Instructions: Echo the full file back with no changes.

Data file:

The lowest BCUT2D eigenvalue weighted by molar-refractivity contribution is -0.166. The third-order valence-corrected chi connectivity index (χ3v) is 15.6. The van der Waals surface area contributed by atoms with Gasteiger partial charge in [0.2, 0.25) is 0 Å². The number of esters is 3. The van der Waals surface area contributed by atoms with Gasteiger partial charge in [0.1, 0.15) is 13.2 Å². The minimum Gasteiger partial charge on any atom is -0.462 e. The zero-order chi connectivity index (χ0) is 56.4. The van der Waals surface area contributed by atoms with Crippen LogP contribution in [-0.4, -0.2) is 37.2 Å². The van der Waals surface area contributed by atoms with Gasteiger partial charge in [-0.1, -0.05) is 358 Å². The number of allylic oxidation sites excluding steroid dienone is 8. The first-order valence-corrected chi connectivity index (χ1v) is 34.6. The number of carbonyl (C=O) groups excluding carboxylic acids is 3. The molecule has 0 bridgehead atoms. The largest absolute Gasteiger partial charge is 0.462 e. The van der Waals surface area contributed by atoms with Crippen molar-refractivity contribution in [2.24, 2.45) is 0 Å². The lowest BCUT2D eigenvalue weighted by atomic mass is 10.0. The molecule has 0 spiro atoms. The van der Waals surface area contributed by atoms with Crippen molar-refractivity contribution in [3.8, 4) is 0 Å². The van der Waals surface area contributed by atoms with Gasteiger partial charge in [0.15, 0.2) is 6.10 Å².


The lowest BCUT2D eigenvalue weighted by molar-refractivity contribution is -0.166. The third-order valence-corrected chi connectivity index (χ3v) is 15.6. The van der Waals surface area contributed by atoms with Gasteiger partial charge in [0.2, 0.25) is 0 Å². The number of esters is 3. The van der Waals surface area contributed by atoms with Gasteiger partial charge in [0.1, 0.15) is 13.2 Å². The minimum Gasteiger partial charge on any atom is -0.462 e. The zero-order chi connectivity index (χ0) is 56.4. The van der Waals surface area contributed by atoms with Crippen LogP contribution in [-0.4, -0.2) is 37.2 Å². The van der Waals surface area contributed by atoms with Gasteiger partial charge in [-0.1, -0.05) is 358 Å². The number of allylic oxidation sites excluding steroid dienone is 8. The first-order valence-corrected chi connectivity index (χ1v) is 34.6. The number of carbonyl (C=O) groups excluding carboxylic acids is 3. The molecule has 0 bridgehead atoms. The largest absolute Gasteiger partial charge is 0.462 e. The van der Waals surface area contributed by atoms with Crippen molar-refractivity contribution in [2.24, 2.45) is 0 Å². The lowest BCUT2D eigenvalue weighted by atomic mass is 10.0. The molecule has 0 spiro atoms. The van der Waals surface area contributed by atoms with Crippen molar-refractivity contribution in [3.8, 4) is 0 Å². The van der Waals surface area contributed by atoms with Gasteiger partial charge in [0.15, 0.2) is 6.10 Å².